FOURTH, we believe that in order for abusers of the markets to execute a "pump and dump" scheme, they must work as quickly as possible. That is to say that TIME is the abusers enemy. The longer it takes for the scheme to execute; the more likely several things can happen to negate the scheme. Specifically, a prolonged execution of the scheme increases that opportunity for it to be discovered by the authorities. A long "pump" period increases the opportunity for accurate or conflicting information to be disseminated. A long "pump" period increases the chances that certain players could discover that a "pump and dump" is on whereby, if marginable, these players will begin "shorting" the stock to the extent possible (i.e. availability) and thereby neutralize the "pump" and force a premature "dump" whereby the "short" players could reap significant profits while the original abusers end up with small gains or a loss. Regardless, the result is the destruction of the company's market position andd credibility for the foreseeable future.
The question is not whether there should be a holding period to deter such activity, but how long a holding period is necessary to deter abuses. Our opinion is that 90 days is minimal and beyond 6 months is unnecessary. The Commission's desire to use the standard of Rule 144 in order to gain uniformity with other areas of Regulation D is to ignore the drastic consequences in what can only be described as reckless abandonment of addressing the issue at hand. Using "uniformity" as a justification for imposing Rule 144 standards is pure pabulum. If a company has had to use a prospectus in selling its offering, and it becomes a reporting company immediately upon the completion of that offering, it appears to us to be virtually impossible in this day and age with the Internet and other forms of rapid communication that potential abusers of the system could perpetuate any "pump and dump" scheme for any period even close to 6 months.
FIFTH, it is our opinion that the Commission should pursue a course of regulation authorized by Congress that would raise the stakes against those who would attempt to unlawfully manipulate or influence the performance of a stock in the markets. This should include the authorization to appoint a receiver for any company whereby the officers and/or directors are found to have participated in a manipulative or "pump & dump" scheme. Complete disgorgement of all proceeds of the "dump" and any remaining shares which would then be immediately returned to the company in the form of treasury stock. Enforcement of sanctions against all who would seek to defraud through manipulation of any stock should be pursued vigorously.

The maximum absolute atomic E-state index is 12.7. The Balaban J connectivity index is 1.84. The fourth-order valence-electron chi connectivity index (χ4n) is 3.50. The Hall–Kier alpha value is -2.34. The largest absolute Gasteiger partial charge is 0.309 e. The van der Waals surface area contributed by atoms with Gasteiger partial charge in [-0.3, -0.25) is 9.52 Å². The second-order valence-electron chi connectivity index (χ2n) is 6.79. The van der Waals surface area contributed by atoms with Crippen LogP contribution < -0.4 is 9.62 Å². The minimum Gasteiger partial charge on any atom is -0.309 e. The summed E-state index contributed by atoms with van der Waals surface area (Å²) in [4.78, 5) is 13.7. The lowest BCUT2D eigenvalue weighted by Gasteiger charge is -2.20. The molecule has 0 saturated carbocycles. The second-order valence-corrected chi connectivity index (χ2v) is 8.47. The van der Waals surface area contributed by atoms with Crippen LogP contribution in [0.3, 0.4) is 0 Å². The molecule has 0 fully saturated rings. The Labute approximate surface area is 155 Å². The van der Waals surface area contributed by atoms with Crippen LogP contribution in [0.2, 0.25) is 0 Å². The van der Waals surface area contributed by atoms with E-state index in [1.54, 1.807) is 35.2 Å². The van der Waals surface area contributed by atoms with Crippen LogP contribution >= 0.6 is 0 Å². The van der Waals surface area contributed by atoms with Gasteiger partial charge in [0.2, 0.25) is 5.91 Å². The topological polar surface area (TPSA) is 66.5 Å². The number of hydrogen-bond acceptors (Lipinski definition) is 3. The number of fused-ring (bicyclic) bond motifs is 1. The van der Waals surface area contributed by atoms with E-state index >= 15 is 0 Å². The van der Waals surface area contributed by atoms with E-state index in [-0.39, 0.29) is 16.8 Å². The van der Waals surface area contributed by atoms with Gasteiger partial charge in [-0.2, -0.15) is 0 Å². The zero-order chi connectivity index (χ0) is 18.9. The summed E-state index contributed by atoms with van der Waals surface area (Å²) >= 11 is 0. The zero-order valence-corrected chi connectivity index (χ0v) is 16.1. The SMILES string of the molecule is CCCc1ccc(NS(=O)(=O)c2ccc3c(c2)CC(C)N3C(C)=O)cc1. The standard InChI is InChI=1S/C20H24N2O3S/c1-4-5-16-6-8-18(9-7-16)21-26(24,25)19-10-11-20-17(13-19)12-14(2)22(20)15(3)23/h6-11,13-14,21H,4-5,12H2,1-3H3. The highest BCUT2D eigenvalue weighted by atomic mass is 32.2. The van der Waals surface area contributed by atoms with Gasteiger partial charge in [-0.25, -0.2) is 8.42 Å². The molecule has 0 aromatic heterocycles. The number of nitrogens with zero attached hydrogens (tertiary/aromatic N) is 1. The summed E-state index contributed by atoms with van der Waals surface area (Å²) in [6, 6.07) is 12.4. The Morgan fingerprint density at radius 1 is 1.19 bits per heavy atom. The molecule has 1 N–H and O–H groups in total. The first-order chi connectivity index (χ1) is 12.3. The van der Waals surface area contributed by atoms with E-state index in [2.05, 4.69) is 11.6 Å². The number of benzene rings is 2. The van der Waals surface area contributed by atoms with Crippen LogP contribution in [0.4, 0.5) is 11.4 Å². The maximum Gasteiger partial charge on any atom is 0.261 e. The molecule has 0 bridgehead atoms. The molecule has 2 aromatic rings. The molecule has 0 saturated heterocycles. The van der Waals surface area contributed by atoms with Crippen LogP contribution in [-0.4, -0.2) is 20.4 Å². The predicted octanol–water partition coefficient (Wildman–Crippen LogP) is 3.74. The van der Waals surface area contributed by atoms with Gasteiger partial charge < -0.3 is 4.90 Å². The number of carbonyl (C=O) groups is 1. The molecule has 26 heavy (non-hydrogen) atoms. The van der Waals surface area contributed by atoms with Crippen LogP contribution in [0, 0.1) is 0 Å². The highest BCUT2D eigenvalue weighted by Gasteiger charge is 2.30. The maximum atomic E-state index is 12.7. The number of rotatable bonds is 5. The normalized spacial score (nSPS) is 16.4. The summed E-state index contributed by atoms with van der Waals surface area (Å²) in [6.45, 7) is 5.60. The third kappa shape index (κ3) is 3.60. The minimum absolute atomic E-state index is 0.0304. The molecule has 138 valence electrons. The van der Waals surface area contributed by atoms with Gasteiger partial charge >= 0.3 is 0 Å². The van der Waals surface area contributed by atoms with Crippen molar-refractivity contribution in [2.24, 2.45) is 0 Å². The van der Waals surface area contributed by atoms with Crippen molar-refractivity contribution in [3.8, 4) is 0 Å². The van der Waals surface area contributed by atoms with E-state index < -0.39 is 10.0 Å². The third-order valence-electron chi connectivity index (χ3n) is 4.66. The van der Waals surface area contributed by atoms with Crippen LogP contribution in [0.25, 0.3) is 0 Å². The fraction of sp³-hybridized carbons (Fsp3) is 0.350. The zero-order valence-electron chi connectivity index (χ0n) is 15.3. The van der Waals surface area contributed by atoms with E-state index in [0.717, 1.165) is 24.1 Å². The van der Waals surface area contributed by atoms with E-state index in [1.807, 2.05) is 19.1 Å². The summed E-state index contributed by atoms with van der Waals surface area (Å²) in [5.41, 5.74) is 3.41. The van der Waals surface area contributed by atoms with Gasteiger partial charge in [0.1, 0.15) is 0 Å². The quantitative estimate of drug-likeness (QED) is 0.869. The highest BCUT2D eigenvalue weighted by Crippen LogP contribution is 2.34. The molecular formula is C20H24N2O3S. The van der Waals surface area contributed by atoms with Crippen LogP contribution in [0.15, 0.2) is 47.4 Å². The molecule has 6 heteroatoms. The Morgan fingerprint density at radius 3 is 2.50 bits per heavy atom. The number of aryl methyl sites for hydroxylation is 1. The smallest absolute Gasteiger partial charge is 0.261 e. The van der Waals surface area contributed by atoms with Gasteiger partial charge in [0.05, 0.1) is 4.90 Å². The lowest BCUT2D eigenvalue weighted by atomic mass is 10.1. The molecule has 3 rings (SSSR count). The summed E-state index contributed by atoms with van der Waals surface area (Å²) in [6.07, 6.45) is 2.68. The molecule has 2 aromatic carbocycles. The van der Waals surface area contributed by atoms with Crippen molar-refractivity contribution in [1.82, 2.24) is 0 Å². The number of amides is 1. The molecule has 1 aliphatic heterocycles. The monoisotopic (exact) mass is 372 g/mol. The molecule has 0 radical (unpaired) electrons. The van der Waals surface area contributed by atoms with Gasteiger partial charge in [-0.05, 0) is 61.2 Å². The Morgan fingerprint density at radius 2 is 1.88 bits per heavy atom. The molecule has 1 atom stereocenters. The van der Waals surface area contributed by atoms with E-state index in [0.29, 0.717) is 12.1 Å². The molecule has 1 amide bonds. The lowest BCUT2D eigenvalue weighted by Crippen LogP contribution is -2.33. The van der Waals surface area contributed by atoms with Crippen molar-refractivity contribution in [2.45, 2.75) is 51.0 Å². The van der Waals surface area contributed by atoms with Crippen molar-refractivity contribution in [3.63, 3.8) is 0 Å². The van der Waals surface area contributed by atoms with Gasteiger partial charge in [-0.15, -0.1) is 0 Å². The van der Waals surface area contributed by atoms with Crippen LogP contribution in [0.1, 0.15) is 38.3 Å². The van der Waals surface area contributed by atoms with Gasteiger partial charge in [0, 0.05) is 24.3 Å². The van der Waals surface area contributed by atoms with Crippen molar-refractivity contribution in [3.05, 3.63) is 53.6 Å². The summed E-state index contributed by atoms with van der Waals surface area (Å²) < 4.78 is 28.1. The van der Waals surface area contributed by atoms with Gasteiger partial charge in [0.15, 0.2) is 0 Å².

Apart from the issues of holding period, reporting and offering by prospectus, we believe strongly in maintaining the ability of Rule 504 offerings to be offered through general solicitation and advertising. Again, this area should be controlled through state regulatory determination. To the extent possible, the states should be encouraged to coordinate their views on Rule 504 with the objective of achieving as much commonality as possible.
As to the issue of electronic filing of Form D, it is our belief that electronic filing should be encouraged in every respect including the filing of the prospectus that we believe should be required. In addition, we believe that the Commission should encourage each company seeking funding under the Rule 504 exemption to establish and publicize a Website which should be required to contain the full prospectus as well as the Form D when filed and any other informational disclosure that the Commission feels is appropriate, including the posting of accurate information to correct any "hype" or "pump" attempts by others. Furthermore, we believe that all solicitation of such purchases be accompanied with the disclosure of the Website address and the encouragement to verify all information from official sources. We believe that compliance with these provisions should be verified through written documentation and signature of both the broker executing the trade and the investor.
In addressing some of the ancillary issues, our position is that no further restrictions should be implemented on types of companies, price of shares offered or market capitalization. To seek further restrictions in these areas is to attempt to micro-manage such offering. This in our opinion would prove to be counterproductive.
As to the current dollar limitation of the Rule 504 exemption, we would encourage the Commission to give serious consideration toward doubling or even tripling the current $1 million limitation. Since Rule 504's inception over 15 years ago, financial conditions have changed considerably. We believe that the time has come for a new limitation which more accurately reflects a realistic equation to the value of the current limitation at its inception.
Louis C. Magill